Lila Kedrova: A State of Prayer

Lila Kedrova (1918-2000)

Madame Hortense was much older than me. But when I read the script, I saw the poetry. She is an old woman but she is like a child. Pure inside of her. It is so marvelous in this woman. When she meets Zorba, she becomes this young person. Also a little bit ridiculous.

If I played her like a young woman, it would be no good. So I played me exactly as a young girl. When they put the old makeup on me and those awful dresses and this hairstyle, it was so sad and funny [at] the same time. The director gave me a gesture. I am flirting with Zorba and in the same time my stocking is falling down. And I try to lift them. Everybody on the set was laughing. Immediately, it was clear to me how this woman behaves. The other gestures came from myself because I now understood her.

Afterwards, when she is in love with Zorba and he's not there, Madame Hortense goes to Basil, which is Alan Bates, the English actor. Zorba's boss. She asks him to read Zorba's letter and he lies. He told her that Zorba loves her and wanted to marry her. She is transformed. She becomes like somebody from a very good family. An aristocrat, almost, yes. I cried because this scene is so full of emotion and Cacoyannis [Michael, the film's director] he cried himself, too.

The death of Madame Hortense in Zorba the Greek (1964), with Anthony Quinn.

When Madame Hortense is dying, remember? She grabs ahold of Zorba tight. She wants to say, "Don't let me go. I would like to stay with you forever." And in this moment she is dying. Her eyes are open wide, she is so afraid. Don't let me go. You know, I saw somebody on his deathbed. Chaliapin, the great singer. [Feodor Chaliapin, the most admired basso in the history of opera.] He was the greatest friend of my father for a long, long time. It was in Paris, not long after we left Leningrad. I was a small girl. He said, "Your father told me you can recite Pushkin. Please say something from him now." And I did. He was very touched and he said, "Come here, near." And he kissed me and he blessed me. A very great moment. And he told me, "Lila, you will be actress, I am sure." He was almost near to dying. I prayed and prayed to myself, "Please Chaliapin, give me a little bit of talent. I would like to be like this." I think it was his last day."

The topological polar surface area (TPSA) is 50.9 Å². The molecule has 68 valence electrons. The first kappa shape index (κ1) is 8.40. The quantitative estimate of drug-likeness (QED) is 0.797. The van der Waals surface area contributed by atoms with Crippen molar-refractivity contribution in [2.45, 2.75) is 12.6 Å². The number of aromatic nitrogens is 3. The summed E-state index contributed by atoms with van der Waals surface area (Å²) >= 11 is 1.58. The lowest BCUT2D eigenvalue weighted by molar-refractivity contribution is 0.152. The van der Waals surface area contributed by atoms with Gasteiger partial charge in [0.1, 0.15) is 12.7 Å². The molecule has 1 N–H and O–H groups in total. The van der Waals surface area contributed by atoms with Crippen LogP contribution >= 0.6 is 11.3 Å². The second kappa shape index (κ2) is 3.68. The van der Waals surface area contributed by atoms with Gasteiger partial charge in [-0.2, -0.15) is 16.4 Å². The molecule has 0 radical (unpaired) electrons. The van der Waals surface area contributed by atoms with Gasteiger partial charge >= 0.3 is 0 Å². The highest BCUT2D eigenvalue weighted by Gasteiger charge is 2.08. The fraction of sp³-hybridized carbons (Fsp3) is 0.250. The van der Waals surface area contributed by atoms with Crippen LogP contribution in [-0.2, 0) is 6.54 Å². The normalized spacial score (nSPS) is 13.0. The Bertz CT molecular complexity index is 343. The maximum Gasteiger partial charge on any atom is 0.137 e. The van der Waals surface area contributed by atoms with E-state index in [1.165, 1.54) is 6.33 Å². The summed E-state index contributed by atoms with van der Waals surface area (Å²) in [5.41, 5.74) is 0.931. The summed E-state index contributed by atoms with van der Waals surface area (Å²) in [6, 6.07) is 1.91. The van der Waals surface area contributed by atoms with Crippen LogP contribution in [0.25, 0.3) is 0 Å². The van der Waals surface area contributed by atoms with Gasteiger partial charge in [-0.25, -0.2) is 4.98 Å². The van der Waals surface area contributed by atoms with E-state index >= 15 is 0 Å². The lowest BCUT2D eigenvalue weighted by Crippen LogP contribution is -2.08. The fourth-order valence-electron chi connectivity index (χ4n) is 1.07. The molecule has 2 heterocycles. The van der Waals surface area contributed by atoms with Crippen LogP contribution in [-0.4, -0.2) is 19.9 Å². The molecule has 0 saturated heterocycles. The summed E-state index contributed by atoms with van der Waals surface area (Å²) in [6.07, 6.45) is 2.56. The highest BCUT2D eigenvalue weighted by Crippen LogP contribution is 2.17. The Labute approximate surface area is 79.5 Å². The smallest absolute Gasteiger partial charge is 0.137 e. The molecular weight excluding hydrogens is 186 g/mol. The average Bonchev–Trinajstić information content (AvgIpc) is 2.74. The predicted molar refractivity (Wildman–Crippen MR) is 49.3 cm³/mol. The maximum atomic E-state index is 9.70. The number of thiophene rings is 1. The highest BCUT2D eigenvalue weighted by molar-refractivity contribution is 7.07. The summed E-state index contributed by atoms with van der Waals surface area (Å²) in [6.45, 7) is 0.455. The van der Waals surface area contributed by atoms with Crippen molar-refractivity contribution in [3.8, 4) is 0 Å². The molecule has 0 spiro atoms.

Lila Kedrova, in conversation with Studs Terkel, 1965, the year she won the Oscar as best supporting actress for her performance in Zorba the Greek. 

You know, when I was making the film [Tell Me A Riddle, based on the short-story collection by Tillie Olsen] with Lee [Grant] and Melvyn [Douglas], I was in a state of prayer as that character. I was remembering watching a great man die, slip away, and my character was slipping, like sand through tiny, weak hands. I reflected on that, and moved as gently as I could, until I was angry or overcome. I was aware of transferring as much love as I could to those around me, and I got so much love from everyone on that film.

Lila Kedrova, in conversation with me, after a Christian Science lecture, in Baton Rouge, Louisiana, given by her husband, a lecturer. This was in 1983, and she was bursting with life and humor; she was tiny and giggly and expansive. Kedrova was preparing to go into the musical Zorba, again assuming the role of Madame Hortense, and the following year she would receive the Tony award for her performance.

Lee Grant directing Lila Kedrova in Tell Me A Riddle (1980).


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